UK and EU reach agreement on fishing opportunities for 2022

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One of Britain's many fishing communities Mevagissey, Cornwall.

The UK and EU reach agreement on catch limits for 2022, providing around 140,000 tonnes of fishing opportunities for the UK fleet.

The UK has concluded annual fisheries negotiations with the EU, providing certainty for the fishing industry on catch limits for 2022.

The UK-EU catch limits, known as Total Allowable Catches, have been agreed for around 70 fish stocks. They will provide around 140,000 tonnes of fishing opportunities for the UK fleet, estimated to be worth around £313 million, based on historic landing prices.

The agreement also commits the UK and the EU to rapidly develop multi-year strategies for non-quota species, to ensure sustainable management of these stocks. The UK and the EU exceptionally agreed not to apply tonnage limits for non-quota stocks in 2022, meaning that non-quota stocks will be treated in the same way as in previous years.

Environment Secretary George Eustice said:

We have now concluded negotiations with the EU, setting catch levels for 2022. As an independent coastal State, we entered discussions representing the interests of the entire UK fishing industry and have secured certainty for the incoming year.

The balanced agreement made today provides a strong foundation as we seek to deliver more sustainable fisheries management, as set out in our landmark Fisheries Act.

The agreement with the EU also provides a commitment, via the Specialised Committee on Fisheries established under the Trade and Cooperation Agreement, to hold constructive discussions on specific issues relating to fisheries management.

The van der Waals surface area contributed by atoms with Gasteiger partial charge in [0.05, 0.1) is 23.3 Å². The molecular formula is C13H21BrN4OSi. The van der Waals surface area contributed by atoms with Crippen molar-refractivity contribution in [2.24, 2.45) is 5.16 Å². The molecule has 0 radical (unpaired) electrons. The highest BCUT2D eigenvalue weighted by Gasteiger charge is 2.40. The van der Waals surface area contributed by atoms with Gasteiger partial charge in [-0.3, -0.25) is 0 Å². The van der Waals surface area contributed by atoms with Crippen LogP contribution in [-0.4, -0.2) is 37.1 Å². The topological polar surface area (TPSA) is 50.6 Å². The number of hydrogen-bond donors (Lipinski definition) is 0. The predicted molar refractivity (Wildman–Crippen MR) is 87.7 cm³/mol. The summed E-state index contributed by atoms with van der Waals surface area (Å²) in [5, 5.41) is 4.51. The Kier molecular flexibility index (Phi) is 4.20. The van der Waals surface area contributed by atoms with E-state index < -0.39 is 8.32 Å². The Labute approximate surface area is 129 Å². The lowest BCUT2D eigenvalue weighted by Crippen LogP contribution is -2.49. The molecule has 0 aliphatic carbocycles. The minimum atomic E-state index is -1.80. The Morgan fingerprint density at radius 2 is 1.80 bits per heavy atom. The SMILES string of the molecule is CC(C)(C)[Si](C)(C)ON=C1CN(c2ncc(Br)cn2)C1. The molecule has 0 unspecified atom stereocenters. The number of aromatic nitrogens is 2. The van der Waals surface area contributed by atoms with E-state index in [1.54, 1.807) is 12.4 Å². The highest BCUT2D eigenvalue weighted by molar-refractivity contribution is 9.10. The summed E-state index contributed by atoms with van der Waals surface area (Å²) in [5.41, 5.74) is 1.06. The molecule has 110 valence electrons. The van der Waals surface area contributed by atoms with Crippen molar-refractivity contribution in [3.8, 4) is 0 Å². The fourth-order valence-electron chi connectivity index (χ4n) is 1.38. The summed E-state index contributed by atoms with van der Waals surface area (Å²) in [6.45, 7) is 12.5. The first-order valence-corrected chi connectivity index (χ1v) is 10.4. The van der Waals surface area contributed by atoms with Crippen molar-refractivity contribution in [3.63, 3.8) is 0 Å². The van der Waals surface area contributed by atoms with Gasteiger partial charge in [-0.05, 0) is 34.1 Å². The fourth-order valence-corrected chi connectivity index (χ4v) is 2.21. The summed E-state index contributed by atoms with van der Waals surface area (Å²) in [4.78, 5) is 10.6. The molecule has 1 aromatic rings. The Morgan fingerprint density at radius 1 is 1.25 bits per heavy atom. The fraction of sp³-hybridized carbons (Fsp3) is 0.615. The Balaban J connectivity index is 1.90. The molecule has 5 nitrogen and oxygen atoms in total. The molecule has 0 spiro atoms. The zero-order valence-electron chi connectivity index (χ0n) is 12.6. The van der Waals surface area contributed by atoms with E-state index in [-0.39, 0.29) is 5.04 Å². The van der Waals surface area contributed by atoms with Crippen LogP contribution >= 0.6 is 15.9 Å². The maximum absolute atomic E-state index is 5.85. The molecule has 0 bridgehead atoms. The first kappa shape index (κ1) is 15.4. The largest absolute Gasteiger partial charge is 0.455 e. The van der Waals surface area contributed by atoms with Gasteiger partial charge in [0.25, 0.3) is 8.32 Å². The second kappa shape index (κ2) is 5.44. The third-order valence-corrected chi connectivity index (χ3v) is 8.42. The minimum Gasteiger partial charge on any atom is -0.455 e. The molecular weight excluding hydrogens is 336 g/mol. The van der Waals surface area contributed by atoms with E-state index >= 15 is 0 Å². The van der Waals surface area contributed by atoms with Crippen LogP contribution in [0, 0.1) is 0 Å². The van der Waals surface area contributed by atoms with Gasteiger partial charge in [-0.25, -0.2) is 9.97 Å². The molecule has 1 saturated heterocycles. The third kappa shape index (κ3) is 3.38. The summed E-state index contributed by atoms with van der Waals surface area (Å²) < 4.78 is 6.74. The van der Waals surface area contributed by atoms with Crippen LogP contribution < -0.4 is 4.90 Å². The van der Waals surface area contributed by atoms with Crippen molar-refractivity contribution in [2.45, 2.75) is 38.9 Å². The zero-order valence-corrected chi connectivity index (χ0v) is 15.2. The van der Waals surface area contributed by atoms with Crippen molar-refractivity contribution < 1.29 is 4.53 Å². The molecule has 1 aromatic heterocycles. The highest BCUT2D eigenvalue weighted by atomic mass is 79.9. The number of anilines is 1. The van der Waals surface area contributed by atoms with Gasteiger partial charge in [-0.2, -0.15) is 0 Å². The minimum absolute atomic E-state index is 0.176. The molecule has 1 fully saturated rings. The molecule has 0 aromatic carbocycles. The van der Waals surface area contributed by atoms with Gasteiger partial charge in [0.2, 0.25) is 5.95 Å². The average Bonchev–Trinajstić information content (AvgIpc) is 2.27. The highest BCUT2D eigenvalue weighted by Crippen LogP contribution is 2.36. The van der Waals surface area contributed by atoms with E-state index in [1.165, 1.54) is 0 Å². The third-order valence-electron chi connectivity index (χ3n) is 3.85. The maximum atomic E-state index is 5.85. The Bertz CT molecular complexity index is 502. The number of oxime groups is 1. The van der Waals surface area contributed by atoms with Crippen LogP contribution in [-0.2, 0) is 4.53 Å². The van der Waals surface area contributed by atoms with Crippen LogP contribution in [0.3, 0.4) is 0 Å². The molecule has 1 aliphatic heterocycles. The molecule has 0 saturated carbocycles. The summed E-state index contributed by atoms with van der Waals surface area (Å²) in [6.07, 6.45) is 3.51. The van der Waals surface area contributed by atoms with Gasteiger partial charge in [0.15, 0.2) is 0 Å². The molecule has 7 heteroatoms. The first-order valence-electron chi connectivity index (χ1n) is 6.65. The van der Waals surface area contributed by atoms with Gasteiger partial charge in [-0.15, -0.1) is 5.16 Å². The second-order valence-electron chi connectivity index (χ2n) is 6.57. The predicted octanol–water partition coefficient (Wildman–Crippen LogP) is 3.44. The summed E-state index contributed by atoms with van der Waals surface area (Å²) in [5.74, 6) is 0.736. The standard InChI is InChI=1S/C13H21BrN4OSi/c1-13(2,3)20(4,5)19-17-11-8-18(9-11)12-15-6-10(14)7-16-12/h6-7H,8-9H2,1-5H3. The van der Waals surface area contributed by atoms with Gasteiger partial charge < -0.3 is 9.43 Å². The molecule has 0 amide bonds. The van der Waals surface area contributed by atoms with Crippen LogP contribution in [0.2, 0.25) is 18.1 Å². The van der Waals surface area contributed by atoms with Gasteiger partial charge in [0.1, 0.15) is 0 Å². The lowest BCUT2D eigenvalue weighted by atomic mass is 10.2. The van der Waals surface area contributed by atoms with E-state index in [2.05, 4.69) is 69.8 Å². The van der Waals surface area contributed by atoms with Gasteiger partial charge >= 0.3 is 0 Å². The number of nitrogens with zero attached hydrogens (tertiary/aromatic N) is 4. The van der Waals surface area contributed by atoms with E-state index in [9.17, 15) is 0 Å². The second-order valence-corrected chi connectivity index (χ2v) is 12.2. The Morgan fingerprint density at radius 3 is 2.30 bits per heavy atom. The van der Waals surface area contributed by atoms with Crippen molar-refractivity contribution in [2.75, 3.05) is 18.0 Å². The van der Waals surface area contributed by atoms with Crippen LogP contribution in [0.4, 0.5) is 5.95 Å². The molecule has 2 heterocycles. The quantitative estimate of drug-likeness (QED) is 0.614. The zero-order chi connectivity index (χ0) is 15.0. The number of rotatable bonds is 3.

The focus of the work of the Committee for the first half of 2022 will be:

  • A permanent mechanism for in-year quota exchanges
  • Development of multi-year strategies for non-quota species
  • Reviewing existing measures permitting quota flexibility
  • Working with ICES on a range of issues (including biological stock – TAC management area alignment issues, stocks without ICES advice, considering how we can better manage mixed fisheries making use of ICES advice and seeking to improve the ICES catch allocation tool for sea bass).
  • Interpretation of ICES advice on skates and rays.
  • Reviewing data collection and sharing.

This is the second time in which the UK has participated in negotiations with the EU as an independent coastal State, following the signing of the Trade and Cooperation Agreement between the UK and EU in 2020.

The Written Record for these negotiations has been published on GOV.UK.

An assessment on the number of individual TACs set consistent with ICES advice will be published in the New Year.

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